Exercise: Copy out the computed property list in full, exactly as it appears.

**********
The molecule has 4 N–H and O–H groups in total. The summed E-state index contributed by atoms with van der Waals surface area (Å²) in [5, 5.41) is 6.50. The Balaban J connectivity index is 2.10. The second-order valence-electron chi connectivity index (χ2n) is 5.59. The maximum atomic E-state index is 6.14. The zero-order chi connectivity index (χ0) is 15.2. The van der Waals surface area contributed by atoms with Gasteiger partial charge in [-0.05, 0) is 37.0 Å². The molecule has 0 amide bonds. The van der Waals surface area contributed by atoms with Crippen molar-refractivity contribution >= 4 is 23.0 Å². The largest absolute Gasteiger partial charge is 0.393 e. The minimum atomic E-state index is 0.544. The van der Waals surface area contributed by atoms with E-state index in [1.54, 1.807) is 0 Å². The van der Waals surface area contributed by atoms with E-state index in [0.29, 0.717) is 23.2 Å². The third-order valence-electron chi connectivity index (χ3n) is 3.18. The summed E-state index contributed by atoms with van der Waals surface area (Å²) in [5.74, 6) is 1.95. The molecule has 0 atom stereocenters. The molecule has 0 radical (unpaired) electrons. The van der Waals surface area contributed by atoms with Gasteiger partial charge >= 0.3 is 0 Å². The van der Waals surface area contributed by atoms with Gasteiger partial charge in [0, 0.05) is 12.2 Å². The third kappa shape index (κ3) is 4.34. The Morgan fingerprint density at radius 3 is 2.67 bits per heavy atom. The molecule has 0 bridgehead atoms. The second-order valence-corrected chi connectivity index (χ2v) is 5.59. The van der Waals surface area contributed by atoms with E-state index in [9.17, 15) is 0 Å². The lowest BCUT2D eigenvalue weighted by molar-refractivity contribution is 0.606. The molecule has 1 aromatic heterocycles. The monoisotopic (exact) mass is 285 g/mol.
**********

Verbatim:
The molecule has 4 N–H and O–H groups in total. The summed E-state index contributed by atoms with van der Waals surface area (Å²) in [5, 5.41) is 6.50. The Balaban J connectivity index is 2.10. The second-order valence-electron chi connectivity index (χ2n) is 5.59. The maximum atomic E-state index is 6.14. The zero-order chi connectivity index (χ0) is 15.2. The van der Waals surface area contributed by atoms with Gasteiger partial charge in [-0.05, 0) is 37.0 Å². The molecule has 0 amide bonds. The van der Waals surface area contributed by atoms with Crippen molar-refractivity contribution >= 4 is 23.0 Å². The largest absolute Gasteiger partial charge is 0.393 e. The minimum atomic E-state index is 0.544. The van der Waals surface area contributed by atoms with E-state index in [1.54, 1.807) is 0 Å². The van der Waals surface area contributed by atoms with E-state index in [0.29, 0.717) is 23.2 Å². The third-order valence-electron chi connectivity index (χ3n) is 3.18. The summed E-state index contributed by atoms with van der Waals surface area (Å²) in [5.74, 6) is 1.95. The molecule has 0 atom stereocenters. The molecule has 0 radical (unpaired) electrons. The van der Waals surface area contributed by atoms with Gasteiger partial charge >= 0.3 is 0 Å². The van der Waals surface area contributed by atoms with Gasteiger partial charge in [0, 0.05) is 12.2 Å². The third kappa shape index (κ3) is 4.34. The Morgan fingerprint density at radius 3 is 2.67 bits per heavy atom. The molecule has 0 bridgehead atoms. The second-order valence-corrected chi connectivity index (χ2v) is 5.59. The van der Waals surface area contributed by atoms with E-state index in [9.17, 15) is 0 Å². The lowest BCUT2D eigenvalue weighted by molar-refractivity contribution is 0.606. The molecule has 1 aromatic heterocycles. The monoisotopic (exact) mass is 285 g/mol.